Dining Deal Review: Mr. & Mrs. Wok in Crown Hill/Greenwood, which has a menu that's basically upscale teriyaki, excels in noodles and side dishes, with entrees such as beef bulgogi, garlic chicken and Mongolian beef.

You may have driven by Mr. & Mrs. Wok on busy Holman Road in the Crown Hill/Greenwood neighborhood dozens of times without noticing the sleek, bright Asian-fusion restaurant, right next to the Chickalatte coffee spot.

But stop in once and you’ll never again take the Holman Road bend without wanting some noodles.

The menu: Mr. & Mrs. Wok — really Korean-immigrant owner Hyaeryung Lee and her husband, Scott Lee — has a menu that’s basically upscale teriyaki, with dishes that artfully blend Korean, Japanese, Chinese and Vietnamese influences. So bento boxes, miso soup, Mongol-style beef, Crab Rangoon and Pork Bulgogi mingle happily, on the menu and on the table.

“The Seattle Roll is one of our specialties,” said Scott Lee, describing the vegetarian, nonfried, Vietnamese-style rice-paper rolls with cucumbers, shiitake mushrooms, fried tofu and more ($5.49), which were devoured at our table. Bento boxes come with a choice of meat plus rice, egg rolls, miso soup and either the ground-beef juhn pancakes or bean sprouts. Entrees — including plenty of teriyaki dishes, plus classics such as Garlic Chicken and Kung Pao Chicken — come with tofu, meat or veggies, plus rice or noodles.

What to write home about: I loved the Miss Saigon Noodles (served with grilled chicken for $8.99), a cold-rice-noodle dish with a kind of fish-sauce vinaigrette with lime. It was one of the many dishes that demonstrated Mr. & Mrs. Wok’s talent for excellent rice, noodles, sides and fresh veggies, but just-OK meats. The marinated beef was the only ordinary thing in the Beef Bulgogi Bento ($12.99), which shone instead in the done-just-right rice and steamed broccoli with ginger sauce. Also delish: an appetizer of Crab Rangoon, the yummy, cream-cheesey fried crab bites ($4.99), which Mr. & Mrs. Wok serves up with cranberry-lime dipping sauce.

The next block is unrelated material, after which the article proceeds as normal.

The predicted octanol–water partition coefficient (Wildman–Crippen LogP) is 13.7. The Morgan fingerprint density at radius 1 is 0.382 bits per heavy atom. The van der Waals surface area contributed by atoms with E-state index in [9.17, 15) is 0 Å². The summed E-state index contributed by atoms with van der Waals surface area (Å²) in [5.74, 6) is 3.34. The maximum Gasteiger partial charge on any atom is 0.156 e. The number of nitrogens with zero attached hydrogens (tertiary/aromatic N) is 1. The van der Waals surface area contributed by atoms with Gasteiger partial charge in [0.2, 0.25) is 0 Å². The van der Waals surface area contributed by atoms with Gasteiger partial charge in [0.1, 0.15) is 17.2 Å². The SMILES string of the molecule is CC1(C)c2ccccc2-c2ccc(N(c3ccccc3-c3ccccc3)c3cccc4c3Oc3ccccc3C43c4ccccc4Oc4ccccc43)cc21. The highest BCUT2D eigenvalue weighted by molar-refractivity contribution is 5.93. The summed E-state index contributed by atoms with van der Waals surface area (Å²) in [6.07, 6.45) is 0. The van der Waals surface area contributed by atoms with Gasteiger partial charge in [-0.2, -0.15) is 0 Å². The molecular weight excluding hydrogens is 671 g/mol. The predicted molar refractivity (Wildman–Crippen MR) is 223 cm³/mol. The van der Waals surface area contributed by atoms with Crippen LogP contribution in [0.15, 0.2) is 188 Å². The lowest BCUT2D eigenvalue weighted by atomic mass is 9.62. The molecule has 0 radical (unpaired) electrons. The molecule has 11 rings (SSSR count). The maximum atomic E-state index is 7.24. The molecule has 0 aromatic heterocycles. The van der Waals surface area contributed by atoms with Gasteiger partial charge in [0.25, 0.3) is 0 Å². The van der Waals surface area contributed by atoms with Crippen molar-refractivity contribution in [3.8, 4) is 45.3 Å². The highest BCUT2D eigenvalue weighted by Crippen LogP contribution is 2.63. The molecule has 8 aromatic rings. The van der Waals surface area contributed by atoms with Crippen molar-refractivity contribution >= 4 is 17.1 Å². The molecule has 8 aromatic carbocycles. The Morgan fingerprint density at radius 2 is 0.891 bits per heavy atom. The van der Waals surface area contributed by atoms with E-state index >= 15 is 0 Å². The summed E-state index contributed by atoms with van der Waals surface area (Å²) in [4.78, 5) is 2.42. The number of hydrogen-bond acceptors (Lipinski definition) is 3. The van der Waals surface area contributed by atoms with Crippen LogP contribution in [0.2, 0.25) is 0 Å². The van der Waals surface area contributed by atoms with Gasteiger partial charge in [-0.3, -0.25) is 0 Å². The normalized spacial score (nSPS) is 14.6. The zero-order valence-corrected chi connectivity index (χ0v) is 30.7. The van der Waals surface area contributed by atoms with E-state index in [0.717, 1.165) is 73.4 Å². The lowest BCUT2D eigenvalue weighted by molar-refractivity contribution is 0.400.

The setting: The Lees opened up this nondescript spot in 2006, and have been serving up its blend of fresh rice and noodle dishes ever since. They fill their spacious, bright dining room with friendly service; eat in if you can.

Summing up: Our family of four shared three meals and two appetizers for $48.95 plus a tip, heading out with full and happy tummies, leftovers for the next day and already hungry for our next time round the bend on Holman Road.

Raina Wagner: 206-464-8147 or rwagner@seattletimes.com